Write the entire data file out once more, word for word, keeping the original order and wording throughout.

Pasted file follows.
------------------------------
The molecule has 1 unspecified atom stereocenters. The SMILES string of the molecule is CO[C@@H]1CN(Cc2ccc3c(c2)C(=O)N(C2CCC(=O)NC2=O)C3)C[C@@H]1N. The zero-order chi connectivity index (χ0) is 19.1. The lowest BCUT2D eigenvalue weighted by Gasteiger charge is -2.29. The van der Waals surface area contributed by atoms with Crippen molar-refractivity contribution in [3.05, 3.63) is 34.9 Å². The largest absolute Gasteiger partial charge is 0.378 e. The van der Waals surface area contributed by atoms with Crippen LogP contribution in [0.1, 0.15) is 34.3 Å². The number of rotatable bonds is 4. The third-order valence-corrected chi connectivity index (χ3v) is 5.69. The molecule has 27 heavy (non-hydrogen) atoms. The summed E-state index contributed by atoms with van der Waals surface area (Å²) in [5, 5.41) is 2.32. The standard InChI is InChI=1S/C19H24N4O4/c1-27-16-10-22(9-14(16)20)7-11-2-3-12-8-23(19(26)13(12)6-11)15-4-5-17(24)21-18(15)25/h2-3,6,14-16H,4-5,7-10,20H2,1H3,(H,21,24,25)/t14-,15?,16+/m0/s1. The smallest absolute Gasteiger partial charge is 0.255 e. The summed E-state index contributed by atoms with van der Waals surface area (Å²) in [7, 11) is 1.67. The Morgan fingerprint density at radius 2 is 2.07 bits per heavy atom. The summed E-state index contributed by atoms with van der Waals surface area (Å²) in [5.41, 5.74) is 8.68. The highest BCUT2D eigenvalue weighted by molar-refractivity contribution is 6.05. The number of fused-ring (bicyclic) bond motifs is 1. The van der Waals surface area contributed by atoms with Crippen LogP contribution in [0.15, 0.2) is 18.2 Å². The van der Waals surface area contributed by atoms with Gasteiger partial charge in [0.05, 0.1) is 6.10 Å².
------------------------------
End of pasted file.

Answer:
The molecule has 1 unspecified atom stereocenters. The SMILES string of the molecule is CO[C@@H]1CN(Cc2ccc3c(c2)C(=O)N(C2CCC(=O)NC2=O)C3)C[C@@H]1N. The zero-order chi connectivity index (χ0) is 19.1. The lowest BCUT2D eigenvalue weighted by Gasteiger charge is -2.29. The van der Waals surface area contributed by atoms with Crippen molar-refractivity contribution in [3.05, 3.63) is 34.9 Å². The largest absolute Gasteiger partial charge is 0.378 e. The van der Waals surface area contributed by atoms with Crippen LogP contribution in [0.1, 0.15) is 34.3 Å². The number of rotatable bonds is 4. The third-order valence-corrected chi connectivity index (χ3v) is 5.69. The molecule has 27 heavy (non-hydrogen) atoms. The summed E-state index contributed by atoms with van der Waals surface area (Å²) in [5, 5.41) is 2.32. The standard InChI is InChI=1S/C19H24N4O4/c1-27-16-10-22(9-14(16)20)7-11-2-3-12-8-23(19(26)13(12)6-11)15-4-5-17(24)21-18(15)25/h2-3,6,14-16H,4-5,7-10,20H2,1H3,(H,21,24,25)/t14-,15?,16+/m0/s1. The smallest absolute Gasteiger partial charge is 0.255 e. The summed E-state index contributed by atoms with van der Waals surface area (Å²) in [7, 11) is 1.67. The Morgan fingerprint density at radius 2 is 2.07 bits per heavy atom. The summed E-state index contributed by atoms with van der Waals surface area (Å²) in [5.41, 5.74) is 8.68. The highest BCUT2D eigenvalue weighted by molar-refractivity contribution is 6.05. The number of fused-ring (bicyclic) bond motifs is 1. The van der Waals surface area contributed by atoms with Crippen LogP contribution in [0.15, 0.2) is 18.2 Å². The van der Waals surface area contributed by atoms with Gasteiger partial charge in [0.05, 0.1) is 6.10 Å².